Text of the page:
Zimbabwe energy minister accuses foreigners of smuggling fuel

Transport Minister Joram Gumbo

HARARE – Foreigners who are smuggling fuel outside of Zimbabwe are causing increased demand which is contributing to its scarcity.

Government said it will institute long term solutions to ensure adequate fuel supplies in the country.

Zimbabwe has undergone a painful era of fuel shortages which has affected industry and commerce.

The shortages can be rightly attributed to a surge in demand to a rise in economic activity but part of the demand is artificial caused by price distortions in the economy.

Energy and Power Development Minister Dr Joram Gumbo said Zimbabwe is the cheapest haven of fuel in the region hence foreigners are registering brisk business by buying fuel locally and reselling it to their home countries.

“Our fuel in US dollar terms is very cheap so that makes it profitable for foreigners to buy it from here and sell to their own countries. So some of the demand is quite artificial otherwise we are buying fuel on behalf of others in the region,” he said.

The Reserve Bank of Zimbabwe in the mid-term monetary policy statement directed all transit-foreign registered vehicles to pay for fuel only in hard currency but the policy measure seemed to be lacking in terms of implementation.

In US dollar terms using the Old Mutual implied rate, fuel in Zimbabwe costs around US$0.35 compared to around US$1.30 in the region.

Minister Gumbo revealed that long term measures are being put in place to find a lasting solution to the crisis including coming up with facilities with international oil companies.

Shortages of some basic commodities have marred the festive season in Zimbabwe, with many unable to get traditionally expected items such as soft drinks, beer and bread in the shops.

Many shops were rationing the items wherever they were available, and a black market for fuel has begun to thrive.

To beat the rationing, many people are bringing along colleagues to stand in different queues so that they can get as much of their preferred commodities as possible.

At Marimba shops, a man was seen getting into a shop several times to buy beer, which was limited to a pack of six per customer.

“The trick is to get back into the shop and use a different till operator who does not know that you have already bought the same commodity in the same shop. As long as the queues remain short I will go in as many times as I can,” he told Xinhua.

Some shoppers are now bringing along their children to beat the rationing so that each child can get an allotted share of the goods.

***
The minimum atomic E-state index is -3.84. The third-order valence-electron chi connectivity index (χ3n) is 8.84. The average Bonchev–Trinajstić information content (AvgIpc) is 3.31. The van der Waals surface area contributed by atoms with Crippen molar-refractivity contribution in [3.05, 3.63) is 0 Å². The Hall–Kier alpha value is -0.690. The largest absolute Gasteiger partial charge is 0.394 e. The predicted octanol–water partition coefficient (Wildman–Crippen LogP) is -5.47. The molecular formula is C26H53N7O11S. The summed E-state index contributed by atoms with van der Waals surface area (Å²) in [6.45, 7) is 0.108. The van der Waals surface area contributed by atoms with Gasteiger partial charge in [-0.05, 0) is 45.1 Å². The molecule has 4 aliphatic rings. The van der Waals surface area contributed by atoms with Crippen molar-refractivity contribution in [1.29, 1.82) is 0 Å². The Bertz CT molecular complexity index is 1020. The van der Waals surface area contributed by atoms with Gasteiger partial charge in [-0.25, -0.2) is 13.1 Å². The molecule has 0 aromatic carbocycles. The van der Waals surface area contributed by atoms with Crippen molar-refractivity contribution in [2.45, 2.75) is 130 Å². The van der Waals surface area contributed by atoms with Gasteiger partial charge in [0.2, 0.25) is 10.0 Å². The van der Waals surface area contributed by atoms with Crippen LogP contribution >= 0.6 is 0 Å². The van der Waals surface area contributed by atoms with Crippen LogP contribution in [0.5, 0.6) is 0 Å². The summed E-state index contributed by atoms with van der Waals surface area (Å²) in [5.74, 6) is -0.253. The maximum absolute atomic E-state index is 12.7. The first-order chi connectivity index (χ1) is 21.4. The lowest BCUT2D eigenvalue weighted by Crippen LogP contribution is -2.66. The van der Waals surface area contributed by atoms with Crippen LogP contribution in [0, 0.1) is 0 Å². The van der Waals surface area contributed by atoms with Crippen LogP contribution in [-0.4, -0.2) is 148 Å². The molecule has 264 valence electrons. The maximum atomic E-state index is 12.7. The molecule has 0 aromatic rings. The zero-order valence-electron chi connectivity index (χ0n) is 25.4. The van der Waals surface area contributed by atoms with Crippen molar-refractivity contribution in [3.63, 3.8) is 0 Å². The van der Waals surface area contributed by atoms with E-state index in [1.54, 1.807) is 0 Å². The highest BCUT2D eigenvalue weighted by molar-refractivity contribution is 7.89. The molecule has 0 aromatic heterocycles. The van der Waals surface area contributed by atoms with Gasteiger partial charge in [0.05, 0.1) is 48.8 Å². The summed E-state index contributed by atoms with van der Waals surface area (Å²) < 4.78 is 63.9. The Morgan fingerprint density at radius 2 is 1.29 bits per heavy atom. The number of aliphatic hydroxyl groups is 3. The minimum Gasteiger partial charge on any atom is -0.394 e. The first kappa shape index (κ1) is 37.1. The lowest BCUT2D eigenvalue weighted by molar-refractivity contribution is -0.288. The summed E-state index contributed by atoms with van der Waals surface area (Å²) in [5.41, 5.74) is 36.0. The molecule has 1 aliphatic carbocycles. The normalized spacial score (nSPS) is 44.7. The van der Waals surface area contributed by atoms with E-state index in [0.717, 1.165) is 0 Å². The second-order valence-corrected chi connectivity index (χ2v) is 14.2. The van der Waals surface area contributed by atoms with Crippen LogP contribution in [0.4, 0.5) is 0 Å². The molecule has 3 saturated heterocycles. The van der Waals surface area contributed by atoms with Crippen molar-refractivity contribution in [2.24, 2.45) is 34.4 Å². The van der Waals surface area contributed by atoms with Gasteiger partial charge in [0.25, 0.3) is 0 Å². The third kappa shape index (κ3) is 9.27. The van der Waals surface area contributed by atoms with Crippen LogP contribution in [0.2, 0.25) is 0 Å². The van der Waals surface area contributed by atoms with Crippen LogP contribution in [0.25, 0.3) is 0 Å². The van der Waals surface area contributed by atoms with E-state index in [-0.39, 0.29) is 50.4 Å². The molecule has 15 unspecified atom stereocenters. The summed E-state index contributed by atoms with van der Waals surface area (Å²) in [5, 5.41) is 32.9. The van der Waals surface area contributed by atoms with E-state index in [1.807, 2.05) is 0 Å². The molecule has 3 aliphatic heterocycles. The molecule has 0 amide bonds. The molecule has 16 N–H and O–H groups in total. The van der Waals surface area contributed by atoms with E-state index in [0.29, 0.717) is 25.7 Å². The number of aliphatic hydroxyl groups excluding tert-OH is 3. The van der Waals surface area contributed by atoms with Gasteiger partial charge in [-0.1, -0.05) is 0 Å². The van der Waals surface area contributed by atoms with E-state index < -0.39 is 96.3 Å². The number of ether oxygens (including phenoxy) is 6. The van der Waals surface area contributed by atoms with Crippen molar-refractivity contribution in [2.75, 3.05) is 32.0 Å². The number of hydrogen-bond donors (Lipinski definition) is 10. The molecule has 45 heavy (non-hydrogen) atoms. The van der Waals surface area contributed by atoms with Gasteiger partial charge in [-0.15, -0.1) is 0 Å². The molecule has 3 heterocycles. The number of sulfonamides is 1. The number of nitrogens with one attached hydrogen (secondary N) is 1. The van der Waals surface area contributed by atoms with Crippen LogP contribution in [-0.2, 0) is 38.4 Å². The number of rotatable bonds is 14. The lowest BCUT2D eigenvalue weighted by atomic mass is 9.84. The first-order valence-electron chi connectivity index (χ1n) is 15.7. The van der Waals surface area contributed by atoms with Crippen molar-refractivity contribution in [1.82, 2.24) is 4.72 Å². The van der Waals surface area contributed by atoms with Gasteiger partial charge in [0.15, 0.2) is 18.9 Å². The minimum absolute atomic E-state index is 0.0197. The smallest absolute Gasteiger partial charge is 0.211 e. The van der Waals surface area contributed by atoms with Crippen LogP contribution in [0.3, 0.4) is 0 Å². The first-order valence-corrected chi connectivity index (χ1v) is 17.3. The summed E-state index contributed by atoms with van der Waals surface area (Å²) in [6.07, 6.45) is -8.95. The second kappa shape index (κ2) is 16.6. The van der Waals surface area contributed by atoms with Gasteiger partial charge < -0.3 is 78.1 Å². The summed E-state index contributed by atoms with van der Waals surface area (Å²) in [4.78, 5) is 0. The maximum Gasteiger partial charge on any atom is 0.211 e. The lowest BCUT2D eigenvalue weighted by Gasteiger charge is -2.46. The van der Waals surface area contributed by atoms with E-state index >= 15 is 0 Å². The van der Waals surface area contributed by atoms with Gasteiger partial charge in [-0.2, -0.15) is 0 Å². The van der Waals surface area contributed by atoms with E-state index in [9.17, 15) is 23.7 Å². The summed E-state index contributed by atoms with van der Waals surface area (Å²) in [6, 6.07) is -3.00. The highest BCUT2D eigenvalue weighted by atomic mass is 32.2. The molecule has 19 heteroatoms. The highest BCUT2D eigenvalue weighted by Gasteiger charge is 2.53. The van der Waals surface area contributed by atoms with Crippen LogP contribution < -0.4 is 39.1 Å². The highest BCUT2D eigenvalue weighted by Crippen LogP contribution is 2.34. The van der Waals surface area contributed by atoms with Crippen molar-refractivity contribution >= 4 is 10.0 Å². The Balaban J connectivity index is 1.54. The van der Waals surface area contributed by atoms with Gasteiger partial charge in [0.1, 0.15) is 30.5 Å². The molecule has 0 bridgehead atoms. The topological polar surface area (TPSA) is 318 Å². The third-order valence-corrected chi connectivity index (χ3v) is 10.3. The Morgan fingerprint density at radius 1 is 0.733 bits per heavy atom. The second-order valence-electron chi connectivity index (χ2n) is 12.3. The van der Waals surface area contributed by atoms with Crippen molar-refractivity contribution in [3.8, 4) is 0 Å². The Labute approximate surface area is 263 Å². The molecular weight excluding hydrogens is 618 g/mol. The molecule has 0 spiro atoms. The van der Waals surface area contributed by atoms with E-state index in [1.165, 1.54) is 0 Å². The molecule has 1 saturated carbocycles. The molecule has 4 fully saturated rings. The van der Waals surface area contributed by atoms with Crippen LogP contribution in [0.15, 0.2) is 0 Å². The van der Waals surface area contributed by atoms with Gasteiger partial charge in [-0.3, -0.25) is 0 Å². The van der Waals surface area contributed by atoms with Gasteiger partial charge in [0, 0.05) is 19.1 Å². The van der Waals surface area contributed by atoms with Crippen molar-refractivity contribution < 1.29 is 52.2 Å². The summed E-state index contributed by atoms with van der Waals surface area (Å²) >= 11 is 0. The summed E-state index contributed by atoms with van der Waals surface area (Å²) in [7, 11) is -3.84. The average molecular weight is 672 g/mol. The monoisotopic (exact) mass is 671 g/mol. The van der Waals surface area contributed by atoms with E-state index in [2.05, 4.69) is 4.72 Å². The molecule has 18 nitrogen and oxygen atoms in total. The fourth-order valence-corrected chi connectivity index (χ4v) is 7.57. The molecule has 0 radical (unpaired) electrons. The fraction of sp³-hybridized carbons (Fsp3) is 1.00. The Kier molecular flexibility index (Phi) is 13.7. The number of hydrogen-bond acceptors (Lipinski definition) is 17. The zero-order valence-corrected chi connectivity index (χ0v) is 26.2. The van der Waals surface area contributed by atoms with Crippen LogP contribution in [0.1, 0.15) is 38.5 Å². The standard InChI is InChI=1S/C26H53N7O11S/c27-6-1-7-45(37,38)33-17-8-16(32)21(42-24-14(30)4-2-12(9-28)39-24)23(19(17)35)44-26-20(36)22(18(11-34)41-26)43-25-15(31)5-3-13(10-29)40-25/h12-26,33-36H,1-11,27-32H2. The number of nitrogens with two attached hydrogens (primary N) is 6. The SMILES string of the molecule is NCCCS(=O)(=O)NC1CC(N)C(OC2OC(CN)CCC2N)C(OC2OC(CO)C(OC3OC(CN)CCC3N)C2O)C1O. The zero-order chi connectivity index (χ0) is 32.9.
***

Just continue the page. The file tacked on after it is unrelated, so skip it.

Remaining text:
Many people have also opted not to travel to rural areas for the festive season because of fuel shortages.

With long queues at many filling stations, some motorists have decided not to risk travelling long distances without the guarantee that they will be able to fill up their vehicles on the way back.

“I can’t spend the whole festive season in fuel queues and there is no way I will travel to the village in Masvingo when I don’t know whether I will be able to get fuel for the return journey,” said John Hungwe of Harare.

It appears that many will have to part with the tradition of traveling to rural areas to spend time with parents and other loved ones during the festive season.

“Yesterday I… sent my parents some money and the little goodies I could get them for Christmas,” Hungwe said. “This year it’s very different, with people struggling to either get enough money or, if the money is available, to get the required goods.”

The government said it had instituted random checks on fuel stations across the country to curb hoarding.

The Herald newspaper, in its editions Monday, quoted Energy and Power Development Minister Joram Gumbo as saying that police and Zimbabwe Energy Regulatory Authority officials have been deployed across the country and that traders and stations found withholding fuel or selling it on the black market risk losing their licences.

Gumbo said the government has learned that some service stations were withholding fuel and selling it on the black market and to pirate taxis.

“We are suspecting that some of the fuel shortages might be political,” he said. “What we have noticed is that pirate taxis and public transport operators are also hoarding and stocking fuel.
“The spike in demand could have also been triggered by the festive season,” he said.

Petrol, which costs an average 1.40 U.S. dollars per liter at filling stations, is being sold at 30 dollars per five liters on the black market. Enditem